Using the Community Capitals Framework, this article explores the factors enhancing or constraining women’s access to, and control over, the resources required to participate in, and benefit from, small ruminant value chain activities.
The International Livestock Research Institute (ILRI) and The International Centre for Agricultural Research in the Dry Areas (ICARDA) have been organizing a tailor made gender capacity development intervention for the CGIAR Research Program on Livestock and Fish research and development partners in Ethiopia.
This brief focuses on gender relations in fish farming and value chains in Bangladesh, i.e. the roles women and men play in diverse aquaculture production systems and other value chain nodes, their relative access to and control over resources, intra-household decision-making, and social and gender norms and attitudes.
A recent gender capacity assessment study by the International Livestock Research Institute (ILRI) and the International Center for Agricultural Research in the Dry Areas (ICARDA) revealed that low or lack of gender capacities among research and development practitioners is one of the bottlenecks in the development of gendered livestock value chains in Ethiopia.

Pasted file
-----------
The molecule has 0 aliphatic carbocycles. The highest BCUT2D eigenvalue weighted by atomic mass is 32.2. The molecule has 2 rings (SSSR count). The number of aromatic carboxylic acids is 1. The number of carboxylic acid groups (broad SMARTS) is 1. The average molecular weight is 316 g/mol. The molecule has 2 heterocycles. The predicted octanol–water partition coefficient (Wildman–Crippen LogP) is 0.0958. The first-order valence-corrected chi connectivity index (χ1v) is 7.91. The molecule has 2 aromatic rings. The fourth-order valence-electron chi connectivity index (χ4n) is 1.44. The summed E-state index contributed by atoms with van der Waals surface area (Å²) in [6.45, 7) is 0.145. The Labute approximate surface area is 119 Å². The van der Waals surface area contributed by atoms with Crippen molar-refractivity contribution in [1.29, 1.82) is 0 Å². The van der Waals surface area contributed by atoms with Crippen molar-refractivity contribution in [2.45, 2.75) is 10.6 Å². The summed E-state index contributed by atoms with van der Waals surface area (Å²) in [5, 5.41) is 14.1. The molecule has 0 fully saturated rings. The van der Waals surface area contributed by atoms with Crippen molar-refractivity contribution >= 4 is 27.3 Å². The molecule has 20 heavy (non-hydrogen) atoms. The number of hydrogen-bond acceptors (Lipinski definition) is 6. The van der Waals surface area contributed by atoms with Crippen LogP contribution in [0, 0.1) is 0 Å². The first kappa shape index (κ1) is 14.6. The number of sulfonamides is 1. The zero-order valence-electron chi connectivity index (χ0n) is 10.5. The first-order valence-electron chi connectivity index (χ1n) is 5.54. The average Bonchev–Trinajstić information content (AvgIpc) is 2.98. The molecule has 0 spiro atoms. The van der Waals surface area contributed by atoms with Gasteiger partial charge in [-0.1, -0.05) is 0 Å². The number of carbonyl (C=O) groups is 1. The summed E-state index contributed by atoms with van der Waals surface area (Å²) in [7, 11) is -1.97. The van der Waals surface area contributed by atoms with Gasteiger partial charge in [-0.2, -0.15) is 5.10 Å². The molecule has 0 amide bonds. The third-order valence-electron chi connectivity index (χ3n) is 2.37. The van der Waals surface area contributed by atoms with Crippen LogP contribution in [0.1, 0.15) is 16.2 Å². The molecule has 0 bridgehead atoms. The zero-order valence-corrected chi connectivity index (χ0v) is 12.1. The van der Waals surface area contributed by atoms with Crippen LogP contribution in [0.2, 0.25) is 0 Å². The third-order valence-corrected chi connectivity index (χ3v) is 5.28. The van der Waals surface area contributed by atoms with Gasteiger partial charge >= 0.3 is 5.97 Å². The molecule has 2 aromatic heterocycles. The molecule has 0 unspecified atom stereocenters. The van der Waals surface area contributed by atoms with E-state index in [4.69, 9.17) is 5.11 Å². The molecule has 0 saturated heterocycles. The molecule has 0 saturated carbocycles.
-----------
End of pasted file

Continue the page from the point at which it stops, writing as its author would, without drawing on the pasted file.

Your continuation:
This brief on community gender profiles across livestock production systems in Ethiopia found that differences in gender roles in livestock production are not only observed across regions, but also across farming systems. Men undertake a few tasks, while women engage in multiple activities, illustrating the complexity of their roles. Women are primarily responsible for dairy-related and small ruminant management activities across sites, particularly in the drier areas. Perceptions of gender in terms access to and control over resources were also found to vary from location to location, even among individuals of the same sex.
Between 2012 and 2016, the Livestock and Fish program’s Gender Initiative supported an integrated approach to gender in its technical research.
Today in Cali, Colombia, the CGIAR Gender and Agriculture Research Network Annual Meeting launches a book about these experiences, showing that attention to gender equality and an understanding of gender dynamics leads to better science, more effective interventions and more inclusive development.
This poster, produced for the Tropentag 2016 conference, shares findings from an evaluation of the impacts of intra-household gender influences on breed choice, productivity and the adoption of breeding technologies in central Nicaragua.